The Thunder of Angels: The Montgomery Bus Boycott and the People Who Broke the Back of Jim Crow

By Donnie Williams; Wayne Greenhaw | Go to book overview

8
King on Trial

LESS THAN A MONTH after the mass arrests, on March 19 at 11 A.M., Circuit Judge Eugene Carter called the court to order. He asked, "Which case are you going to try first?"

The largest courtroom in the old courthouse on Washington Street was filled with spectators, witnesses, and representatives of the press. Circuit solicitor William Thetford, a mature, seasoned prosecutor, was flanked by his two assistants, Robert B. Stewart, a veteran attorney best known at the time for having been Hank Williams's personal lawyer, and young Maury D. Smith, who would become well known as a tenacious and hardworking lawyer in the solicitor's office and, later, in private practice. Thetford answered, "The King case." It was styled The State of Alabama v. M. L. King, Jr.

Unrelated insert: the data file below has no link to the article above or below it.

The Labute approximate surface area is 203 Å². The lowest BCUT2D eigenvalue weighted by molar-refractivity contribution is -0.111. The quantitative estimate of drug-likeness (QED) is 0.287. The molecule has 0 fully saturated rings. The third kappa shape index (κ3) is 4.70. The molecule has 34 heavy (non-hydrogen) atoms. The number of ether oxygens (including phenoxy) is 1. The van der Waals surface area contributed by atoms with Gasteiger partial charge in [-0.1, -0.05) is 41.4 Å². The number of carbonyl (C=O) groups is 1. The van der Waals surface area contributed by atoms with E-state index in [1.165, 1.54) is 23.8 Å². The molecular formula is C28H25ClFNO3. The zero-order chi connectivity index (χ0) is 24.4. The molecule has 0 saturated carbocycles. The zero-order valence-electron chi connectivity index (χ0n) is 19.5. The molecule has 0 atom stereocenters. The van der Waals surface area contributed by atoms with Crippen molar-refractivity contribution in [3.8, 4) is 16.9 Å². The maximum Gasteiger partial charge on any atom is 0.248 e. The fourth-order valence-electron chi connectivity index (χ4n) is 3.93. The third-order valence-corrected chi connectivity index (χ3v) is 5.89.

Heading the defense was Arthur D. Shores, a distinguished black lawyer from Birmingham who was already at the forefront of civil rights litigation. Dressed in a black pinstriped three-piece suit, he was tall, and touches of gray ribboned his wavy hair and a perfectly trimmed thin mustache. Shores, a former high school principal, was known throughout the South as

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The Thunder of Angels: The Montgomery Bus Boycott and the People Who Broke the Back of Jim Crow
Table of contents

Table of contents

  • Title Page i
  • Contents vii
  • Author's Note ix
  • Preface - America's Bus xi
  • Preface - A Personal History xv
  • 1: Before the Beginning 1
  • 2: His Own Man 21
  • 3: A Reporter's Scoop 67
  • 4: Hanging from the Stars 89
  • 5: Rough Days and Dangerous Nights 115
  • 6: The White Preacher 137
  • 7: The White Establishment Uses the Law 147
  • 8: King on Trial 177
  • 9: In Federal Court 207
  • 10: A Long, Hot Summer 223
  • 11: [A Glorious Daybreak] 235
  • Epilogue 257
  • Acknowledgments 275
  • Notes and Sources 277
  • Bibliography 283
  • Index 287
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